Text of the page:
Do you ever second-guess your milk production after pumping? Do you compare it with the volume of milk your friend or neighbor pumps? Do you compare it with the milk you pumped for a previous baby? Before you start to worry, you first need to know how much pumped milk is average. Many mothers discover—to their surprise—that when they compare their own pumping experience with the norm, they’re doing just fine. Take a deep breath and read on.

36 Black-Owned Etsy Stores from Huffington Post:
OK so Black Friday is way past over, but you may still need to do some holiday shopping for your loved ones. Here's a great list of black-owned Etsy shops you can support. Most are women, many are moms. I love the cute stuff in IkdKids' shop, including a sling for your little girl to wear her dolls in. Lots more links in the comments, as well as on this post, 800+ Creative Black Women You Can Support.

Going for a Non-Stress Test/Biophysical Profile from Navelgazing Midwife:
This is a fantastic post on how to level the playing field if your pregnancy is going past dates or if there are any concerns about the baby and your OB or midwife requires you to get an NST and biophysical profile ultrasound. As Barbara states, "When going for an NST/BPP, a little preparation can help you make sure you are hydrated and the baby will be as active as possible before being hooked up to the monitors. This is not to fool the doctor, but to set yourself up for success. If, after following this regimen, the baby or amniotic fluid still shows there is something amiss, you will know you did your part to make sure both were as normal as possible. "

Rethinking Pelvic Typologies and the Human Birth Mechanism from Current Anthropology (2003):
A conversation popped up in my Twitter timeline on whether or not freebirthing (or unassisted childbirth or UC) was smart or asinine. I'll admit I am pretty much against UC, but I understand why some women do it. For many, there really is no "choice" involved. If you've had a C-section and live in a state that outlaws midwives from caring for you and prevents you from using a birth center, you are typically forced to have another C-section because the number of OBs who will consider VBAC is so low. From what I am hearing and reading this is changing slowly, but many mothers live in places where they have few options. I remembered that I had read an article that explained why humans need help during birth and why, unlike our mammalian cousins, we don't birth solo. Fascinating read if you've got the time and are interested (hat tip to Sol for finding the link!)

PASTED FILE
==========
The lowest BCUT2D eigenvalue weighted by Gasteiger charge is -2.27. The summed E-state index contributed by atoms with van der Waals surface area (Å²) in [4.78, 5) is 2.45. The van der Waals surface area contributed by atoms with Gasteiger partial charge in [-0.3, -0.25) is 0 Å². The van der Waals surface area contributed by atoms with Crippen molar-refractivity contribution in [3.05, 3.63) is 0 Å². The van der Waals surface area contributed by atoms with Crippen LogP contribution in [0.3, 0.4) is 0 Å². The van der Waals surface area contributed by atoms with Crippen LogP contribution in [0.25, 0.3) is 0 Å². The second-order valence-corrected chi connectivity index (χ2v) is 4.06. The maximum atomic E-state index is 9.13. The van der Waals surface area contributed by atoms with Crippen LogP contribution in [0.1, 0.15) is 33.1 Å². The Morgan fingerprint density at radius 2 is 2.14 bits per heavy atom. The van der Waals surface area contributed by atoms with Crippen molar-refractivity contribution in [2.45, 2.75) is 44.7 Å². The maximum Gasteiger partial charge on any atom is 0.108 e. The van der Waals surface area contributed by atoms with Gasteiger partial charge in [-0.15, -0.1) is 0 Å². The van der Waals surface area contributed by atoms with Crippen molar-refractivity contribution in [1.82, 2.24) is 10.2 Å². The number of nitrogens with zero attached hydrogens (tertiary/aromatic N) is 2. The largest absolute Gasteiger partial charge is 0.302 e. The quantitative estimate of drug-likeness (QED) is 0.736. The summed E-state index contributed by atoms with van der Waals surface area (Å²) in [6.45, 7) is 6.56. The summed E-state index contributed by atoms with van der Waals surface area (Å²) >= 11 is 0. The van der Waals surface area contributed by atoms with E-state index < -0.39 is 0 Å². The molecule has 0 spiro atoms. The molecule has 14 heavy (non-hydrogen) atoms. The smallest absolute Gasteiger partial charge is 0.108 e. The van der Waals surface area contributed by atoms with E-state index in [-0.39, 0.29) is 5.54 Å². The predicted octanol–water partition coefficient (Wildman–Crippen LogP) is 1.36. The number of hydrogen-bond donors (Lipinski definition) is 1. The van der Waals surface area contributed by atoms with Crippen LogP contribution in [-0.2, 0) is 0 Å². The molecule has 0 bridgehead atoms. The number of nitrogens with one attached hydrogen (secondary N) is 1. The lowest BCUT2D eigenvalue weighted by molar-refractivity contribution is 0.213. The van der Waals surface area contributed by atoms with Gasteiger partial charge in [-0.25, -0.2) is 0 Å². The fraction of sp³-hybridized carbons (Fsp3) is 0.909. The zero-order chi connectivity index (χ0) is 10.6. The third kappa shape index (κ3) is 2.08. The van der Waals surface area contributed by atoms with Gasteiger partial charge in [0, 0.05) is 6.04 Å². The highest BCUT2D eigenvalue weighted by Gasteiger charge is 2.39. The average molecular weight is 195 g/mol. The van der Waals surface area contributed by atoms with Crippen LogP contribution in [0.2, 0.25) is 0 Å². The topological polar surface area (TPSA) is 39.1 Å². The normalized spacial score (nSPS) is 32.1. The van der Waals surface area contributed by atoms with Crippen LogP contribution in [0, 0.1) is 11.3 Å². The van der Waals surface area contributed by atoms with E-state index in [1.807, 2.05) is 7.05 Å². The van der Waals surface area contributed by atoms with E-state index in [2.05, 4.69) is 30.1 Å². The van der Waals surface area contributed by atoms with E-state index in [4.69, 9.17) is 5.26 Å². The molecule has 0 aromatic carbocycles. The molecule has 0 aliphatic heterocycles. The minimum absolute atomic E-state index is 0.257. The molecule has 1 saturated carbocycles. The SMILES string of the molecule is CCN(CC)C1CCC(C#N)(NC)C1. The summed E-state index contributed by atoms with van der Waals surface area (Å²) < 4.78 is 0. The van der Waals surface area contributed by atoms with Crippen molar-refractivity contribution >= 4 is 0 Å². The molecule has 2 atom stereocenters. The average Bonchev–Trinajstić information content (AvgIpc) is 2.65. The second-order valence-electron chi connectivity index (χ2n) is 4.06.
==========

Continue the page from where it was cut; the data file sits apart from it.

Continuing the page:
What have you been reading this week?

Tuesday, November 20, 2012

What happened to the Indiana Black Breastfeeding Coalition Photos?

On an almost daily basis, I get an email from someone looking for photographs of black women breastfeeding for their flyer, promotional campaign or event. Before a few months ago, I had the perfect solution to their query at the tip of my fingertips. I simply shared with them the collection of photos created by the Indiana Black Breastfeeding Coalition, titled The Naomi & Ruth Project. These were the photos created by the USBC/CDC grant for "The Landscape of Breastfeeding Support." I had access to over 200 photos via my Kodak Share gallery and sending them out to folks was as easy as sending an email.

Unfortunately Kodak closed its doors after being acquired by Shutterfly and there went that option. They gave me the opportunity to move my photos, but you had to move them over one at a time by downloading them into your new account. 200 photos? Yeah, that wasn't going to happen. I figured IBBC would come up with their own solution to this problem and I'd wait for them to do so, then update you all here.

Their solution is less than perfect, but since they easily have the best collection of photos of black women breastfeeding going, you'll have to make do. In order to access the photos, you'll need to visit the photographer's website here. Click on "clients" and then enter the password "ibbc" for access to the photos. You can then email the photographer, Anne Schollenberger, and she will send you a link to download the photos you want.

In addition, I had a conversation with the person who does social media for USBC on Twitter the other day. I was told that all of the photographs that were created by the grant are available to breastfeeding coalitions across the country. So if you are a member of a breastfeeding coaltion and want access to these photos, or any other photos created by the grant, you should try contacting USBC. I had hoped all of these photos would have been made available to the general public because many of us who support breastfeeding are not a part of our state's coalition. I'd say that a lot of us agitating online by blogging, tweeting, and  being active on facebook, are also a big part of promoting breastfeeding. Why can't we also have access to the photos too?

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Friday, October 5, 2012


Day One


And here's our birth story.